I’m obsessed with learning new things! Whether it’s a foreign language, a new Yoga position, or database design, I’m a bit of a learning junkie. Unfortunately, I’m a pretty slow learner and I don’t have much extra time in my day. So, over the years, I’ve tested a bunch of different ways to improve my own learning process, a few of which I share below.
Organize concepts: A car is a collection of its parts
Look at the following list of words for 10 seconds:
book, asterisk, thimble, lobster, hole, panther, desk, coffee, pickle, yarn
Now, close your eyes, and try to recall them (no cheating please!). How did you do? My memory isn’t so good, so for me that would have been difficult.
Now try the same exercise with the following list of words:
hood, windshield, windshield wiper, dashboard, driver, back seat, seat belt, trunk, exhaust pipe
How did you do? I bet that this time around it was much, much easier. Why is that? In this case, all of the objects were connected to something in your brain called a “car”. Since our brain loves to organize and categorize things, grouping concepts together will greatly increase our chance of recalling them in the learning process.
Grouping concepts together will greatly increase our chance of recalling them.
In web-based courses, a lot of this organizing is done for you, and you just have to actively make note of it. For example, on this page, did you notice that each section is separated by a bold-faced title? If your own web-based course uses webpages to present material, then chances are pretty high that it uses lists. Make a note of any feature used to separate out the material and use it to help organize the concepts of the course.
Learning is repetition…Learning is repetition…
When I start learning something new, the material feels like a nebulous cloud inside of my mind. Connections are tenuous and concepts are fuzzy. But, something interesting happens each time I go back to look at the material. I literally can feel my brain creating stronger physical connections. The day after I learn something I always spend a few minutes reviewing what I’ve previously learned. Then the next day, I spend a few seconds going back over that material once again. At this point, I can literally sense the new pathways that my brain has made.
This technique works especially well in an eLearning environment. Typically, the learner has access to their learning modules, which can include either video or written information. If it includes a video, just fast-forward through the major sections and remind yourself what you learned. And, if you have access to a document module, just scan the document for the major points.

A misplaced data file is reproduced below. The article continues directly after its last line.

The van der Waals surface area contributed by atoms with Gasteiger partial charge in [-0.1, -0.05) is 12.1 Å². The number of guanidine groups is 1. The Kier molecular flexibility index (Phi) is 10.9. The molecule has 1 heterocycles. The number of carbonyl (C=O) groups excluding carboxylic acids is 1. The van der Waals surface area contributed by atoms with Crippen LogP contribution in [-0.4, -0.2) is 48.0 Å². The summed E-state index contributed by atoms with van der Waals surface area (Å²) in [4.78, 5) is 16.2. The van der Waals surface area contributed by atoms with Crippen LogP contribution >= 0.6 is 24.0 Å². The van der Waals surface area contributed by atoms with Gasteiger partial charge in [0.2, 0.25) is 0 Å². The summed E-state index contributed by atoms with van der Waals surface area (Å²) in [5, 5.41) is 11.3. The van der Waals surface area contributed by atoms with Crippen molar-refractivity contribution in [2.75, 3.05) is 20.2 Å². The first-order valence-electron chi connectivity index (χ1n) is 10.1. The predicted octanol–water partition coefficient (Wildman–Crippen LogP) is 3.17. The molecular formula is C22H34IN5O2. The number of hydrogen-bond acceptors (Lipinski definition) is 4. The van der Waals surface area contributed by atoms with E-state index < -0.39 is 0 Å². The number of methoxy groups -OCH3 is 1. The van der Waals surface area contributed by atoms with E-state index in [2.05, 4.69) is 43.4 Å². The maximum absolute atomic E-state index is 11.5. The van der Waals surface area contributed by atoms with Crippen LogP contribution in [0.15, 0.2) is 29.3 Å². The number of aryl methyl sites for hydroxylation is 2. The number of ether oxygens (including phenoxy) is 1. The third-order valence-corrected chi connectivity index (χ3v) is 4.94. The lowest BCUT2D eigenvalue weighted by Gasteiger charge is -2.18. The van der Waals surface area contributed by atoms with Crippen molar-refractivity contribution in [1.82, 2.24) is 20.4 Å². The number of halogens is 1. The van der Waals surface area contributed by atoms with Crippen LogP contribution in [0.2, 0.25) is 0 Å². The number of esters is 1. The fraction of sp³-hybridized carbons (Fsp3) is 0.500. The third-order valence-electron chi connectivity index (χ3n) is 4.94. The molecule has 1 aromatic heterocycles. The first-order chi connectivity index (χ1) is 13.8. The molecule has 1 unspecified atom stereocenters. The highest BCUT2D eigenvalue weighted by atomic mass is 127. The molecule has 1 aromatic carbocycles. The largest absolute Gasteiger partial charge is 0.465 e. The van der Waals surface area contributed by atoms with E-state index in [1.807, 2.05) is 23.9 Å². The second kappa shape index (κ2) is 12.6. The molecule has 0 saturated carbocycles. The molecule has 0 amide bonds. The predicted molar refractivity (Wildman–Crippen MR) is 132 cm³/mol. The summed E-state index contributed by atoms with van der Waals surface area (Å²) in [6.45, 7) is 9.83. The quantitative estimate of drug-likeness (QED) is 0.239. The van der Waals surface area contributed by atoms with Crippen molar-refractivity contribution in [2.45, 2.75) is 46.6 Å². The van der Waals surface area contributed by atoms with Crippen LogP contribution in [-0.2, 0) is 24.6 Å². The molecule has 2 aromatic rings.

Back to basics: stay rooted in the fundamentals
Recently, to satisfy the inner-geek in me, I wanted to learn about data structures, and I found this free, online set of lectures on Youtube. Because it was an eLearning video course, I was able to rewind the video anytime I needed to (which was a lot!). And, every few days, I would rewind to start of a given lecture, going back to the basics of a given concept. And, after solidifying my foundation, the more challenging concepts seemed easier.
Talk it out
When I teach a course, I tell my own learners that if they can talk about a concept, then they really own it. If you are learning in a traditional course setting, you can get a study group together, order some pizza, and see if you can explain the major concepts to each other. If you find it difficult to talk out the concepts, then you don’t yet own the concept.
In an eLearning environment, you can use forums, Skype, or some other screen sharing tool to “meet up” with your fellow students, and take turns explaining the concepts to each other. And though in online courses, it may be more challenging to find a time that works for everyone because of differing time zones, you’ll find that the effort is worth it in the end.
As a learner, if we take a step back and think about how to learn most efficiently, we’ll see that there a lot of tools at our disposal to make the learning process go as smoothly as possible. And if we enjoy learning things on our own, or through an eLearning environment, it’s that much more important to think about how we learn since we’re expected to own much of the learning process.
And of course, if you’re the instructional designer, think about ways to build in these features for the learners in your courses.